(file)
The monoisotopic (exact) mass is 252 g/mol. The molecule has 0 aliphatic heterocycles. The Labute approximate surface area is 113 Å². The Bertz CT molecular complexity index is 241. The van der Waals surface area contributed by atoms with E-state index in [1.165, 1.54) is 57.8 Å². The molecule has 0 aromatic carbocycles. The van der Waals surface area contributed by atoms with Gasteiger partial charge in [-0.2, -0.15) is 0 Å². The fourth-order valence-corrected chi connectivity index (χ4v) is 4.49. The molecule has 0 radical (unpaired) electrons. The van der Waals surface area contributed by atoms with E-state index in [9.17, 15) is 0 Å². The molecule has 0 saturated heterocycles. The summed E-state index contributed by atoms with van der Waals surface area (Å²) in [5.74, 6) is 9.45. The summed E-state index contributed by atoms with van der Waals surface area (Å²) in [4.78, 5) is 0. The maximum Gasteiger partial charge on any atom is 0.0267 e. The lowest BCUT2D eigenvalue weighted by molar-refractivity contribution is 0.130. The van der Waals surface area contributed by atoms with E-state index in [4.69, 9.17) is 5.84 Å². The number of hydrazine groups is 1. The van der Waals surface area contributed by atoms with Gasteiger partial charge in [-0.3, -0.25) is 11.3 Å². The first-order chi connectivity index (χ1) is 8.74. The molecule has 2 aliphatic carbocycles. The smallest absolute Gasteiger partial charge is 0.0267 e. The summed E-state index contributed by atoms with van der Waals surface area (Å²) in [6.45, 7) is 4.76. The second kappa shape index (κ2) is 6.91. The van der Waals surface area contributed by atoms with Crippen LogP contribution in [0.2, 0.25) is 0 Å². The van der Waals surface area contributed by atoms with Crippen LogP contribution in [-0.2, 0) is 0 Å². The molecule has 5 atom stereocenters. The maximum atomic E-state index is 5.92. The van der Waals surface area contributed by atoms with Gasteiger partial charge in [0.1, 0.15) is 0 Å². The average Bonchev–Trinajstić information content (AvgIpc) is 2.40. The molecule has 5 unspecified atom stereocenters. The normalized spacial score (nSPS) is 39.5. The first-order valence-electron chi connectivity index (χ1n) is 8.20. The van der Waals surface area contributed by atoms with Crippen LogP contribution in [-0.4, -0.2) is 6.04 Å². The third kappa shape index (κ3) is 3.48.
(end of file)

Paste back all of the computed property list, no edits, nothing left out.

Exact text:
The monoisotopic (exact) mass is 252 g/mol. The molecule has 0 aliphatic heterocycles. The Labute approximate surface area is 113 Å². The Bertz CT molecular complexity index is 241. The van der Waals surface area contributed by atoms with E-state index in [1.165, 1.54) is 57.8 Å². The molecule has 0 aromatic carbocycles. The van der Waals surface area contributed by atoms with Gasteiger partial charge in [-0.2, -0.15) is 0 Å². The fourth-order valence-corrected chi connectivity index (χ4v) is 4.49. The molecule has 0 radical (unpaired) electrons. The van der Waals surface area contributed by atoms with E-state index in [9.17, 15) is 0 Å². The molecule has 0 saturated heterocycles. The summed E-state index contributed by atoms with van der Waals surface area (Å²) in [5.74, 6) is 9.45. The summed E-state index contributed by atoms with van der Waals surface area (Å²) in [4.78, 5) is 0. The maximum Gasteiger partial charge on any atom is 0.0267 e. The lowest BCUT2D eigenvalue weighted by molar-refractivity contribution is 0.130. The van der Waals surface area contributed by atoms with E-state index in [4.69, 9.17) is 5.84 Å². The number of hydrazine groups is 1. The van der Waals surface area contributed by atoms with Gasteiger partial charge in [-0.3, -0.25) is 11.3 Å². The first-order chi connectivity index (χ1) is 8.74. The molecule has 2 aliphatic carbocycles. The smallest absolute Gasteiger partial charge is 0.0267 e. The summed E-state index contributed by atoms with van der Waals surface area (Å²) in [6.45, 7) is 4.76. The second kappa shape index (κ2) is 6.91. The van der Waals surface area contributed by atoms with Crippen LogP contribution in [0.2, 0.25) is 0 Å². The van der Waals surface area contributed by atoms with Crippen LogP contribution in [-0.2, 0) is 0 Å². The molecule has 5 atom stereocenters. The maximum atomic E-state index is 5.92. The van der Waals surface area contributed by atoms with Gasteiger partial charge in [0.1, 0.15) is 0 Å². The average Bonchev–Trinajstić information content (AvgIpc) is 2.40. The molecule has 5 unspecified atom stereocenters. The normalized spacial score (nSPS) is 39.5. The first-order valence-electron chi connectivity index (χ1n) is 8.20. The van der Waals surface area contributed by atoms with Crippen LogP contribution in [-0.4, -0.2) is 6.04 Å². The third kappa shape index (κ3) is 3.48.